Talking turkey about Thanksgiving:
We need a
gratitude attitude adjustment
By Victor Parachin
There's a problem with Thanksgiving. Celebrating an
"official" day--like we will on Thursday, Nov. 27--compartmentalizes
gratitude. The truth is that gratitude is the right attitude every day.
Scripture declares, "Let us continually offer to God a sacrifice of praise"
(Hebrews 13:15). To retain the spirit of Thanksgiving Day throughout the year,
we need to express daily gratitude for the pleasures, courtesies and blessings
that constantly come to us.
Others have found ways to do this. We can follow in their
footsteps, with thanks for their paths.
"Do" your thanking. In I Heard the Owl Call My Name, Margaret Craven tells of
a young cleric sent by his bishop to a remote parish among the Kwakiutl
Indians in British Columbia. He discovers the Indians don't have a word for
thank you but soon finds that these people have exceptional generosity.
Instead of saying thanks, it is their custom to return every kindness with an
equal or superior kindness. They do rather than speak their thanks.
Begin each day with a gratitude moment."The first thing I do when I wake up is
pray," says TV talk show host Oprah Winfrey. "It's a time of solace in which I
take a few moments to appreciate all I have." She also takes time out for
gratitude during the day: "Before I go down to tape the show, I make it a
point to be alone so I can say, 'Thank you for this opportunity.' " And she
encourages her viewers to offer up their thanks and remember them by keeping a
Count your blessings when times are tough.It's difficult to be thankful in the
face of trial, trouble or tragedy, but doing so allows the light to penetrate
our darkness. Expressing gratitude in tough times infuses our living with a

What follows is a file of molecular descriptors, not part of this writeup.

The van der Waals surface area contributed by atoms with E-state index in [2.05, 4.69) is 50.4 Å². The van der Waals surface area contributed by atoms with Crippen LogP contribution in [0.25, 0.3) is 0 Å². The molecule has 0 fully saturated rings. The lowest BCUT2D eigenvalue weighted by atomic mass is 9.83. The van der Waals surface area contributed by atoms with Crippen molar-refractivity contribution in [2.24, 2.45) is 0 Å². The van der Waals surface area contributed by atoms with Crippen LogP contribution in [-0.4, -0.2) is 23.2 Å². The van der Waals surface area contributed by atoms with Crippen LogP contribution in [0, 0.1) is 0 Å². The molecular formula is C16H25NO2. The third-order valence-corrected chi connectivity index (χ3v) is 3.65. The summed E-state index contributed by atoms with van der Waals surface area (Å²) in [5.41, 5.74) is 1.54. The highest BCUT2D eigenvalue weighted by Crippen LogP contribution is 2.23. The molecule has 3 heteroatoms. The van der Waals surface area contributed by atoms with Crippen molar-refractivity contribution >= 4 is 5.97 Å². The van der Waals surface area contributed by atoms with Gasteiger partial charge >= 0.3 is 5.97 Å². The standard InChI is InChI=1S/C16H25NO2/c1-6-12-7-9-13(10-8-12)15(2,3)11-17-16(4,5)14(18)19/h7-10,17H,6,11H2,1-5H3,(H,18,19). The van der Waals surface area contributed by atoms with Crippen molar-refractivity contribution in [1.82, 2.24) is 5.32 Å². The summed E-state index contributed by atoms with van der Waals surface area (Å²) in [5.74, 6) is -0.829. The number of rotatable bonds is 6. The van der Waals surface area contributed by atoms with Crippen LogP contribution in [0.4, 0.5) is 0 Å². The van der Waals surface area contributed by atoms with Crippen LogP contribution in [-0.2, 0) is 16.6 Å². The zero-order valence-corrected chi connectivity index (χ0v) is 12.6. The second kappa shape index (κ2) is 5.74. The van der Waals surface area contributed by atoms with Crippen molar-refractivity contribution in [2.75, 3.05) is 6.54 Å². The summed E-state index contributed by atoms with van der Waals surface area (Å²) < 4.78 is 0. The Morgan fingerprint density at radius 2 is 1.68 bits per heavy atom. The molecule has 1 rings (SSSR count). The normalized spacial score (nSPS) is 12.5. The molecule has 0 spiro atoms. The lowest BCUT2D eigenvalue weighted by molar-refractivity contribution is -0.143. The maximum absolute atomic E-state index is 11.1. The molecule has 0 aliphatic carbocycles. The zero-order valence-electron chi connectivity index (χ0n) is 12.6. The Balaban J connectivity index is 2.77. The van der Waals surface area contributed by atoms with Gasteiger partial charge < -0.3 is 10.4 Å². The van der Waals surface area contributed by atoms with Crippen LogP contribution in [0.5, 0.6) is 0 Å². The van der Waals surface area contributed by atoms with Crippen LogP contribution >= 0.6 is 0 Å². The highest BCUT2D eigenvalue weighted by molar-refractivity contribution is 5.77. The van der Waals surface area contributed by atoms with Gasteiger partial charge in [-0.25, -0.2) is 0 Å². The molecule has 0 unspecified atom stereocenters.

profound awareness of God's power, peace and purpose. Consider this prayer
written in 1856 by Campbell Tait, archbishop of Canterbury. Between March 11
and April 8, Tait and his wife lost five of their six daughters through
O God, you have dealt very mysteriously with us. We have been passing through
deep waters; our feet were well-nigh gone. But though you slay us, yet will we
trust in you. ... They are gone from us. ... Yet, O Lord, shall I not thank
you for now? I will thank you not only for the children you have left to us,
but for those you have reclaimed. I thank you for the blessing of the last 10
years, and for all the sweet memories of these lives. ... I thank you for the
full assurance that each has gone to the arms of the Good Shepherd, whom each
loved according to the capacity of her years. I thank you for the bright hopes
of a happy reunion, when we shall meet to part no more.
By the time Koop placed the baby on the table at Children's Hospital, the
little boy was blue and lifeless. "With no time for sterile precautions, I
opened up his chest and massaged his tiny heart with a finger until it began
to beat. Then I finished the operation," he wrote.
Review, to renew gratitude. The ungrateful are like spoiled children who just
don't see and appreciate the many good things in their lives. Ingratitude is
always a sign of spiritual immaturity. The corrective is to review our lives
to renew gratitude.
Still, Michener is able to renew his life and express his profound gratitude.
Of his adoptive mother he says: "This fine, hard-working woman always read to
us at night. By the time I was 5, I had the great rhythm of the English
language echoing in my mind."
Finally, keep in mind that our English word thanks comes from the same
Anglo-Saxon word for think. All the days of the year, all the days of our
lives can be "thanksgiving" days when we stop and think--of the varied and
diverse blessings that flow into our lives daily.
Copyright © 1997, Augsburg Fortress Publishers, Evangelical Lutheran Church
in America. From the November 1997 issue of The Lutheran magazine. Used
under Section 107 of the U.S. Copyright Law that outlines "fair use" for
nonprofit educational purposes.